However, Miller said that it’s not always easy to figure out when you need alone time. There are a few signs that you might need some time away from other people—for example, if you’re feeling short-tempered, get irritated easily, have trouble concentrating, lack motivation, or lose interest in your work or hobbies.

How Much Alone Time Do You Need?

According to Miller, there’s no specific recommended amount of alone time. lt depends on your circumstances and needs.

McGuire added that since each person has different needs for alone time and social interaction, it’s more about finding the balance of activities throughout the day and week that works for you. For example, some people only need a few hours to reset while others need an entire weekend.

“It depends on how the individual wants to use the alone time,” McGuire said. “In terms of productively and effectively using alone time, it is always helpful to establish goals.”

Don’t know how to start? Set a goal of scheduling alone time at least once a week.

What This Means For You

Giving yourself the gift of “me time” is important for your well-being all year, but especially during the holiday season if you’re feeling particularly stressed out.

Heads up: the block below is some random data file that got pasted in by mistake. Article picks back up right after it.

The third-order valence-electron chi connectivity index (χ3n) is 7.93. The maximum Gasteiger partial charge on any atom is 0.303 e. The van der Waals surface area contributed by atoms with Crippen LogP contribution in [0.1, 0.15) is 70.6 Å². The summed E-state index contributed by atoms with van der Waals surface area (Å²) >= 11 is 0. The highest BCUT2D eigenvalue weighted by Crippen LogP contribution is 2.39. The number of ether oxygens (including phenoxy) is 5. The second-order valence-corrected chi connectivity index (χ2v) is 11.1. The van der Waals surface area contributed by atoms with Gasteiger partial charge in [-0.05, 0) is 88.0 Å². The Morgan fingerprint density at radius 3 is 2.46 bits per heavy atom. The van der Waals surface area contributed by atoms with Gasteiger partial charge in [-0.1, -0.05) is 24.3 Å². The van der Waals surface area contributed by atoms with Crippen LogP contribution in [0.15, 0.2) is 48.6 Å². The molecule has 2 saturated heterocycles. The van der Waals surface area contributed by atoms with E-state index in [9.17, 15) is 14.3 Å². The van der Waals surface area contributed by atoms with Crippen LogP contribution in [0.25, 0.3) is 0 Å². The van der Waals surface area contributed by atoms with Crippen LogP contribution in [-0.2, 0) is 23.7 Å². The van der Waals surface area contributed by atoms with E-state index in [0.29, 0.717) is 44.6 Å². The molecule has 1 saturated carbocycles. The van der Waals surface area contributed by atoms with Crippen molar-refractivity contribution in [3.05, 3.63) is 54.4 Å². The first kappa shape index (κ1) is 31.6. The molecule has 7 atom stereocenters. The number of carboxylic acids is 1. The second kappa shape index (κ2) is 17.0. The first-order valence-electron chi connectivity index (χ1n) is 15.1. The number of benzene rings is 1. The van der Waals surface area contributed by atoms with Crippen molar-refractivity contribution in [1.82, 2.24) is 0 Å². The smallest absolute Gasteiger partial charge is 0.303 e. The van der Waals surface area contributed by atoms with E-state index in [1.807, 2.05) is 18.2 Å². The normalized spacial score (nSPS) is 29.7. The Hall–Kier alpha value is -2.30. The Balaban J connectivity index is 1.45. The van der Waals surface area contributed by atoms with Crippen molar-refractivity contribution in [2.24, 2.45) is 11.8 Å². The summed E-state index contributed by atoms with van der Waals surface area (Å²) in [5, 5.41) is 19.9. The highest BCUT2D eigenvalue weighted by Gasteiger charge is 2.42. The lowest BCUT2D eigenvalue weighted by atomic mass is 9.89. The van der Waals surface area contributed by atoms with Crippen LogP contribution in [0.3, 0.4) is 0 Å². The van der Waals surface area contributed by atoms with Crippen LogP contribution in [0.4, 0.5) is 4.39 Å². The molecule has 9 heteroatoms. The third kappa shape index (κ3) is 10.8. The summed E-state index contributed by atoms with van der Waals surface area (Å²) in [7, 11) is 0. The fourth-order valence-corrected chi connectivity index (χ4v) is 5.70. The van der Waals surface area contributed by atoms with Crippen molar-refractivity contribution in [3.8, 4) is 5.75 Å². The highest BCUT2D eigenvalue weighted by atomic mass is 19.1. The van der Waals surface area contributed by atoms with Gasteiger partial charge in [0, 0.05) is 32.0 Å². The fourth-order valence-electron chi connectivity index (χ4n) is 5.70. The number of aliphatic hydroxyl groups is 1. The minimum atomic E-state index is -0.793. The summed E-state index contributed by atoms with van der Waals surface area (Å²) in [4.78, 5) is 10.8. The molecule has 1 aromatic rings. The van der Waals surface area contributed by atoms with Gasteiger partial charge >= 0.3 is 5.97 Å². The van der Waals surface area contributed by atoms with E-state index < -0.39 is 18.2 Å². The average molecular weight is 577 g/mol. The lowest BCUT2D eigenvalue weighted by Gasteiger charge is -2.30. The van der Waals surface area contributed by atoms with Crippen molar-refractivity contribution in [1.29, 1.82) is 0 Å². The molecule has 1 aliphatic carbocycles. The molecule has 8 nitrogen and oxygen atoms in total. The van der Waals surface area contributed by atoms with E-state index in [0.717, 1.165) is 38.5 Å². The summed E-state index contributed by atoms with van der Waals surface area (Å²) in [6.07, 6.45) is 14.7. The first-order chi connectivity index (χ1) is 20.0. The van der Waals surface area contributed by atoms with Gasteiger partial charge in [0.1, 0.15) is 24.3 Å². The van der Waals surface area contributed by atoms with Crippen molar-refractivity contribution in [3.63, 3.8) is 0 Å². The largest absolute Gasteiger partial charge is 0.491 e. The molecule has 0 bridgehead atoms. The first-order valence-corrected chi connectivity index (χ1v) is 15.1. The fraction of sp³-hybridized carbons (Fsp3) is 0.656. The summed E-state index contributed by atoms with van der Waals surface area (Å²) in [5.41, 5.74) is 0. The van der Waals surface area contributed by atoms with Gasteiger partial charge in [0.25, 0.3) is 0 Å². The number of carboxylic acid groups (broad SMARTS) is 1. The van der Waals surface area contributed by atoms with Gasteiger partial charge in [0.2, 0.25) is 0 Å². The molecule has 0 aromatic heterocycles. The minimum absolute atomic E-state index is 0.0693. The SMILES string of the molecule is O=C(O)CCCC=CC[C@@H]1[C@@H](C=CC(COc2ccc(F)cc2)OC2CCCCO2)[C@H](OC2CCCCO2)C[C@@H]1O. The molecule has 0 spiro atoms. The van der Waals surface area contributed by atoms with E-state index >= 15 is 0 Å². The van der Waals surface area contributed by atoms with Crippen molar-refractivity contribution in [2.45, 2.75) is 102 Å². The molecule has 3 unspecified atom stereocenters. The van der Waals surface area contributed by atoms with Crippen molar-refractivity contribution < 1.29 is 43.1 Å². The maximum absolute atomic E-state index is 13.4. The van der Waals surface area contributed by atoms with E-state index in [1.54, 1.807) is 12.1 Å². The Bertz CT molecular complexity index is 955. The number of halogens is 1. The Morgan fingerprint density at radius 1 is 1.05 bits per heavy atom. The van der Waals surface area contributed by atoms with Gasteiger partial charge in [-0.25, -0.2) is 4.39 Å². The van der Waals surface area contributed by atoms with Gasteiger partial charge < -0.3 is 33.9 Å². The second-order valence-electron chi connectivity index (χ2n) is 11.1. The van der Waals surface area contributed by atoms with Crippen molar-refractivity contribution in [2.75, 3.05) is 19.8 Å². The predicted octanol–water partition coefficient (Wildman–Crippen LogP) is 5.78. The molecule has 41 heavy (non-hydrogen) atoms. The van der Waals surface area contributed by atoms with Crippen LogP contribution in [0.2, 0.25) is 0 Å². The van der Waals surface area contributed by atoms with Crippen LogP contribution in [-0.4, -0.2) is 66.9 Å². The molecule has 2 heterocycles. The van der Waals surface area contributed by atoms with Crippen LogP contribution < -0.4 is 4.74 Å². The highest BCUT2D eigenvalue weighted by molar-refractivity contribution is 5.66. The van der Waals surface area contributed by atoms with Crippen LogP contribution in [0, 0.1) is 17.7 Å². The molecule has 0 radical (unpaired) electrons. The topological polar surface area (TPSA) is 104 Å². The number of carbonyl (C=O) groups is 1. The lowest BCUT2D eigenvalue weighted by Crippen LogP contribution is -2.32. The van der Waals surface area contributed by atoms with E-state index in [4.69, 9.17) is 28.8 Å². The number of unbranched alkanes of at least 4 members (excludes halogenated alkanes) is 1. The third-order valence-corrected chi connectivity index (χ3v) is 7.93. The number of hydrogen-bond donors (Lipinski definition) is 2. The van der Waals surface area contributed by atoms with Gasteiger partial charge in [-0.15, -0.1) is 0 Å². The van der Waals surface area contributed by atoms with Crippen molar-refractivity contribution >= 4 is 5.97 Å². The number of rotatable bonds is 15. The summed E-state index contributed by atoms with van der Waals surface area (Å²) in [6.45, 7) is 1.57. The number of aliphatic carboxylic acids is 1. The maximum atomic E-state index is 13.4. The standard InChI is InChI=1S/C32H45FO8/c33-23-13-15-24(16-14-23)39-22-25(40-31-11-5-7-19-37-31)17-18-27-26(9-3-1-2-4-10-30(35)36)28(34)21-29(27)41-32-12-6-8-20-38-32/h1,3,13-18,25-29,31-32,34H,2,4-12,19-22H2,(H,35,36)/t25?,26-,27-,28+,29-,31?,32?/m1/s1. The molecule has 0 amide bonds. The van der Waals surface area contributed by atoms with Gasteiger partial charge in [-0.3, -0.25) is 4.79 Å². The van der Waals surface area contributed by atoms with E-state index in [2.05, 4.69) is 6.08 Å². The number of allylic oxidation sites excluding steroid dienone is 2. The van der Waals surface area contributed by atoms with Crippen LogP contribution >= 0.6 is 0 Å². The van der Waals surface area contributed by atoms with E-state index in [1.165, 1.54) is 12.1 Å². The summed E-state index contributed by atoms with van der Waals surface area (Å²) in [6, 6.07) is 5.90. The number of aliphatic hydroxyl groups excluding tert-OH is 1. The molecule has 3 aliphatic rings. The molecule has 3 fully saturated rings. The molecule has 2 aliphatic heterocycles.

There’s no set amount of alone time that works for everyone, so you’ll need to check in with yourself about your needs and wants to figure out how much time on your own you need to feel recharged.

1 Source
Verywell Health uses only high-quality sources, including peer-reviewed studies, to support the facts within our articles. Read our editorial process to learn more about how we fact-check and keep our content accurate, reliable, and trustworthy.
  1. White HI, Bowker JC, Coplan RJ. Solitude and affect during emerging adulthood: When, and for whom, spending time alone is related to positive and negative affect during social interactions. Int J Behav Dev. 2022;46(6):490-499. doi:10.1177/01650254221133296

By Alyssa Hui
Alyssa Hui is a St. Louis-based health and science news writer. She was the 2020 recipient of the Midwest Broadcast Journalists Association Jack Shelley Award.